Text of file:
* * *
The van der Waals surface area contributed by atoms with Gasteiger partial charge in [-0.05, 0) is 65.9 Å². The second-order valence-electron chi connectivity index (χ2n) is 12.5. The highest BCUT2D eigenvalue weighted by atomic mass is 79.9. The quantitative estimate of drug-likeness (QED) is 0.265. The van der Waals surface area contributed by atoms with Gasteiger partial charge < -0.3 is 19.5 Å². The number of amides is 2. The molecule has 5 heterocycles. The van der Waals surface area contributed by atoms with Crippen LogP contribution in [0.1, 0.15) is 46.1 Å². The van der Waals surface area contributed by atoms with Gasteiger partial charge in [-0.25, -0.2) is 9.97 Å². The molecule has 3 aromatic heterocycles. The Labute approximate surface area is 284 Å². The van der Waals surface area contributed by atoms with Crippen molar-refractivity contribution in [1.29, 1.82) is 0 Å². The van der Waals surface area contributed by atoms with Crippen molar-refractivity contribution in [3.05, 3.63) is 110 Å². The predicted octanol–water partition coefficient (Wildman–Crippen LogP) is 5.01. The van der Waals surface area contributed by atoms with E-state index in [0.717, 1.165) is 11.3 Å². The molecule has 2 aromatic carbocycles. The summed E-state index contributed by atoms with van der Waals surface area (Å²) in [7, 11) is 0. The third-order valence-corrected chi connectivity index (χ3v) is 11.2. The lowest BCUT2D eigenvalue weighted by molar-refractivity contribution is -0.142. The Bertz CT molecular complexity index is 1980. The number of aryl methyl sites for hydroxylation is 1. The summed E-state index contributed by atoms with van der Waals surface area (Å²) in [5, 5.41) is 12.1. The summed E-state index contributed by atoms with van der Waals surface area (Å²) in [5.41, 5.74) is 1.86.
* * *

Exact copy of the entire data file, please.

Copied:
The van der Waals surface area contributed by atoms with Gasteiger partial charge in [-0.05, 0) is 65.9 Å². The second-order valence-electron chi connectivity index (χ2n) is 12.5. The highest BCUT2D eigenvalue weighted by atomic mass is 79.9. The quantitative estimate of drug-likeness (QED) is 0.265. The van der Waals surface area contributed by atoms with Gasteiger partial charge < -0.3 is 19.5 Å². The number of amides is 2. The molecule has 5 heterocycles. The van der Waals surface area contributed by atoms with Crippen LogP contribution in [0.1, 0.15) is 46.1 Å². The van der Waals surface area contributed by atoms with Gasteiger partial charge in [-0.25, -0.2) is 9.97 Å². The molecule has 3 aromatic heterocycles. The Labute approximate surface area is 284 Å². The van der Waals surface area contributed by atoms with Crippen molar-refractivity contribution in [1.29, 1.82) is 0 Å². The van der Waals surface area contributed by atoms with Crippen molar-refractivity contribution in [3.05, 3.63) is 110 Å². The predicted octanol–water partition coefficient (Wildman–Crippen LogP) is 5.01. The van der Waals surface area contributed by atoms with E-state index in [0.717, 1.165) is 11.3 Å². The molecule has 2 aromatic carbocycles. The summed E-state index contributed by atoms with van der Waals surface area (Å²) in [7, 11) is 0. The third-order valence-corrected chi connectivity index (χ3v) is 11.2. The lowest BCUT2D eigenvalue weighted by molar-refractivity contribution is -0.142. The Bertz CT molecular complexity index is 1980. The number of aryl methyl sites for hydroxylation is 1. The summed E-state index contributed by atoms with van der Waals surface area (Å²) in [5, 5.41) is 12.1. The summed E-state index contributed by atoms with van der Waals surface area (Å²) in [5.41, 5.74) is 1.86.